Local Hypermarket, they spent a good 20 mins driving around trying to find a parent parking spot because they have small children, when tehy witnessed a man pull his trolley to his car, load it up, dump the trolley and climb into his car and start pulling off, just him, no kids at all.
    So her partner pulled his car up wound his window down and bellowed ‘Oi, thats a parents parking spot, you know? for people who have kids? where are yours right not? not with you thats for sure’
    He then promptly drove off, teh guy in the other car jumped out and proceeded to chase my sister across the car park on foot while bellowing profanities.
    Some people are jsut assholes, I even got into a road rage incident myself last week, crossing an empty road, idiot decides to pull out of the bus stop he was parked in, perform an illegal move, swerve to avoid me crossing the road and had the cheek to wind his window down and shout ‘Move faster retard’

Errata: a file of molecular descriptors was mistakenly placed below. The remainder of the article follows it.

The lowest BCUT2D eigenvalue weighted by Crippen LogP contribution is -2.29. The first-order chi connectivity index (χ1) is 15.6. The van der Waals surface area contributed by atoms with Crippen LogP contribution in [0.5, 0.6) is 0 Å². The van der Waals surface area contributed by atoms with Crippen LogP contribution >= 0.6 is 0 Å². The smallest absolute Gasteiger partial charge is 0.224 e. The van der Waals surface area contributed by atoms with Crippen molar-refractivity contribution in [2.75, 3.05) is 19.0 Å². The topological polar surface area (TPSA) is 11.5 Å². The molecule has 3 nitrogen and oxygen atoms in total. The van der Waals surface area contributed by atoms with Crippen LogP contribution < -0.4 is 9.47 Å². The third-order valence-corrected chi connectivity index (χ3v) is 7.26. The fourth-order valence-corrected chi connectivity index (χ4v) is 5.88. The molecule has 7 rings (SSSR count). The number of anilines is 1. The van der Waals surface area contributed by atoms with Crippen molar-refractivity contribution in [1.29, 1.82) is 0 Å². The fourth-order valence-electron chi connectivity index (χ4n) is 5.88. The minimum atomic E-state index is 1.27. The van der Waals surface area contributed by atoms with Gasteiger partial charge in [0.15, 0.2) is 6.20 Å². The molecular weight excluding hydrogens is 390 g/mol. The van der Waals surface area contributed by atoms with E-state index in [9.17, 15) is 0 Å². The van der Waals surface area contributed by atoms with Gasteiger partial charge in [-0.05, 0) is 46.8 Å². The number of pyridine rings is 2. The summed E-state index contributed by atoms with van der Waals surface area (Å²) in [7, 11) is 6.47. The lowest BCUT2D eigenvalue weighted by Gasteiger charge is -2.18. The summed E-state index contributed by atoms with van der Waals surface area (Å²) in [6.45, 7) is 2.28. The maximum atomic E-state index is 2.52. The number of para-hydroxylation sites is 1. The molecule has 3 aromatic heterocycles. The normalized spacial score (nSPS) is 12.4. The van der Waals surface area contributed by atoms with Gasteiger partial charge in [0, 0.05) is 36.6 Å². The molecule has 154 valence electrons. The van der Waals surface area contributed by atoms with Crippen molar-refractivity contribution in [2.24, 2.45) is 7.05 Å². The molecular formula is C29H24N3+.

Sadly as a Deaf person thats one thing I cannot abide, so I naturally gave him lots of crap back, It was funny to see him stop his car in the middle of a crossroads, get half out of his car and invite me around the corner for a beating, naturally i just gave him crap then walked off. asshole…

  32. Missy says:

    I know people will get pissed when they read this, probably because they have or know someone who struggles with a disability that’s not immediately obvious. I’m always willing to give people the benefit of the doubt – but not to two healthy parents who use cynically use their handicap sticker to score a good parking spot.

    How do you know that neither of those people has a disability that isn’t immediately obvious, Steve? Is it because they were well dressed? Had a nice car? Nicely dressed kids?